If you need help finding a financial advisor that can help you figure this out, read the 1st chapter of the 7 secrets book for individuals having over $10 million in assets.
7. Increase Your Giving
The recent tax law raised the standard deduction up to $24,000 for couples. As a high net worth individual, you should have no trouble surpassing that. And you can claim tax deductions on donations of up to 60% of your adjusted gross income (and 30% of appreciated assets) to nonprofits.
By choosing to give to causes that matter to you, you’ll reduce the amount of your money the government gets to use for causes that matter to it. And you’ll reduce your tax burden as well.
8. Donate Items of Worth
You can donate much more than just money. You can give real estate, stock options, clothes, cars, airline miles, and other items of notable value that various nonprofits can use. You can even donate old wedding dresses for example. There are nonprofits that specialize in collecting and re-selling used wedding dresses.
The great thing about donating items is that you’re not touching your accounts, but you still get the tax benefits. So, finding things to donate that you probably wouldn’t have sold anyway is like getting a free tax deduction. It’s a terrific tax strategy for high net worth individuals.
9. Start a Donor Advised Fund (DAF)
Here, you set up your own fund that grows tax free, and contribute your own money to it. Then, over time, you give away this money to nonprofits of your choice. You can also bequeath this fund to your heirs so it continues funding causes you care about even after your death.
The great thing is, the year you contribute to your DAF is the year you get to claim the tax deduction. NOT when you actually give the money to charity.
Did you catch that?
For instance, suppose you set up a donor advised fund and seed it with $200,000. Then, over the next 15 years, it grows, and you give out $10k here, $20k there, and $5k over there to various charities.
In terms of taxes, you get to claim the entire $200,000 deduction in the year you donated it.
Do you realize how powerful that is? It offers you a similar opportunity as the solar tax credit (not quite as good because this is a deduction, not a credit, but you can give unlimited amounts to a DAF).
Here’s the opportunity: If you pair up a gift to a donor advised fund with something that has a large one-time tax bite (such as a Roth conversion), the deduction from the DAF gift can offset the conversion cost.
So again – get creative with the timing of these.
If you’re older, you can also pair this up with your required minimum distributions (RMDs). Contribute to a donor advised fund the same year you take a large distribution, and you can blunt the tax consequence that action normally would have triggered.
You have to make the amounts work out in your favor, and the math can get tricky. So you would be wise to enlist the help of a high net worth financial advisor so you can maximize your tax savings in the year or years you take these actions.
Remember, tax minimization is a critical part of cost control and achieving financial serenity. If you are a high net worth investor, you can’t just aim for a high performance. Instead, you need to make a series of changes that can help you pursue your financial goals. Click here if you need help to create a wealth management plan.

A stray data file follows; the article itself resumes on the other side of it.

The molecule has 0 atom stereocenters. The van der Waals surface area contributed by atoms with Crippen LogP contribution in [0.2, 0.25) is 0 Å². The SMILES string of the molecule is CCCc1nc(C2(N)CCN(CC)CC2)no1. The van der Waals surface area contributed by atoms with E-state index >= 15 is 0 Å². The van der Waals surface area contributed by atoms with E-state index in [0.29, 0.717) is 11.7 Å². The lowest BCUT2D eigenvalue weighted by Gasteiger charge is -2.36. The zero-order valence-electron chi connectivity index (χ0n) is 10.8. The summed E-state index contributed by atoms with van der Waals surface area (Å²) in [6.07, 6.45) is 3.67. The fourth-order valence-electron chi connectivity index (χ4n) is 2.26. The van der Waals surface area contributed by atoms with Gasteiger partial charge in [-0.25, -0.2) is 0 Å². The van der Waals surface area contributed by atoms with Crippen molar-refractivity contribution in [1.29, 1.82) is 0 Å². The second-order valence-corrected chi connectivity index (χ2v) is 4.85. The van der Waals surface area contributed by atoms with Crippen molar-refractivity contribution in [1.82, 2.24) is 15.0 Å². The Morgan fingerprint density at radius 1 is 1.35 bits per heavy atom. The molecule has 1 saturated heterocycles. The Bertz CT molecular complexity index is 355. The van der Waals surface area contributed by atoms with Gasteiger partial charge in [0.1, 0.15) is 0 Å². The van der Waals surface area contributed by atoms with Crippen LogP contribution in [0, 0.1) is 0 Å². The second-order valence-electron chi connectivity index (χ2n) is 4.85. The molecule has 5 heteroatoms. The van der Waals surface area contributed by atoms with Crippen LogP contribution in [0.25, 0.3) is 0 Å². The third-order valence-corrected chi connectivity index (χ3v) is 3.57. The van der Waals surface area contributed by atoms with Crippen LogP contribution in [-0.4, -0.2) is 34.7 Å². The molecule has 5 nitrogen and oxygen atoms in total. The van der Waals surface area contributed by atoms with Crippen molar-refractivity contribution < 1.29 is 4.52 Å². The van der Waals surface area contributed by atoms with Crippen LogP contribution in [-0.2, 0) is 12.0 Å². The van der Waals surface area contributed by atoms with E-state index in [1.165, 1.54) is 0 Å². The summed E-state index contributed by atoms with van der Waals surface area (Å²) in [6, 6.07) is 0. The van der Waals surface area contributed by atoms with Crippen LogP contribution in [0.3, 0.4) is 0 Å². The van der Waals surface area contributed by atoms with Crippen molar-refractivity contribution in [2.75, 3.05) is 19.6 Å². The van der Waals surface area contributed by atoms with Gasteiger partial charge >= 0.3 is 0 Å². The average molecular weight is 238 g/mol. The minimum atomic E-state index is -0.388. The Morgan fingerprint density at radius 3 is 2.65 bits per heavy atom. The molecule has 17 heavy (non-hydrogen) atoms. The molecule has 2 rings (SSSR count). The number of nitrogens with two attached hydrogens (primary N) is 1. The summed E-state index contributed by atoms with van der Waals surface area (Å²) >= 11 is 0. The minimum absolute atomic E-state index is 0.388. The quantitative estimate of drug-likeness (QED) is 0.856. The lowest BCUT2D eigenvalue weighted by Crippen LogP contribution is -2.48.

10. Do You Have Access to High Net Worth Financial Advice?
If you need help with your high net worth tax planning strategies, Pillar Wealth Management works exclusively with high and ultra high net worth households.
We have helped numerous high net worth households minimize their taxes using methods such as the ten you just read about.
If you’re a high net worth household and are ready to do whatever it takes to slash your tax bill, schedule a Wealth Management Analysis meeting.
In your meeting, we will show you tax minimization strategies that you can use this very year, based specifically on your unique financial situation.
Schedule Your Analysis Meeting Today and talk to one of wealth managers.
4 Tax Minimization Strategies
1. Aim for Long-Term Capital Gains
As an investor, your goal is to earn a good return on your investments, allowing you to make a profit when you sell an asset. That profit is called capital gains. However, if you sell an asset within one year of its purchase, the capital gains will be taxed at the same rate as your ordinary income. By postponing selling an asset by at least one year, you can benefit from lower capital gains tax rates.
For example, if you are single, and your income is less than $41,675, the long-term capital gains tax rate is 0%.
2. Consider Starting a Business
These days, many people are working from home. If you’re one of them, you may have thought about starting a business from your home. If you’re considering starting a business, you’ll find that there are considerable tax advantages to being a business owner.
You are considered to be a business owner as soon as you start earning a profit from your business activity.
For example, for tax purposes, any expenses that you incur as part of running your business are deductible from your income. If you’re working out of your home, you can deduct the use of your home as a business expense. Such deductions include utilities, homeowner’s insurance, property taxes, and purchases of computer equipment.
3. Maximize Your Retirement and Health Savings Accounts
Take maximum advantage of retirement accounts offered by your employer as a 401(k), or open an Independent Retirement Account (IRA). Your contributions to such savings accounts are tax deductible. You will not pay taxes on your contributions until you begin to make withdrawals, typically when you retire and you fall in a lower tax bracket, which reduces your tax burden.
Similarly, if you open a Health Savings Account, your contributions are not taxed, even when you withdraw funds for medical reasons (there must be qualified expenses).
4. Claim Tax Credits
When it’s time to file a tax return, it’s time to take advantage of tax credits, such as the earned income credit, which can apply to you if your earnings are below a certain level. If you’re considering continuing your education, you will be eligible to a tax credit on your education expenses. There are credits available for when you have a child or other dependents.
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We enjoy working with high net worth and ultra-high net worth investors and families who want what we call financial serenity – the feeling that comes when you know your finances and the lifestyle you desire have been secured for life, and that you don’t have to do any of the work to manage and maintain it because you hired a trusted advisor to take care of everything.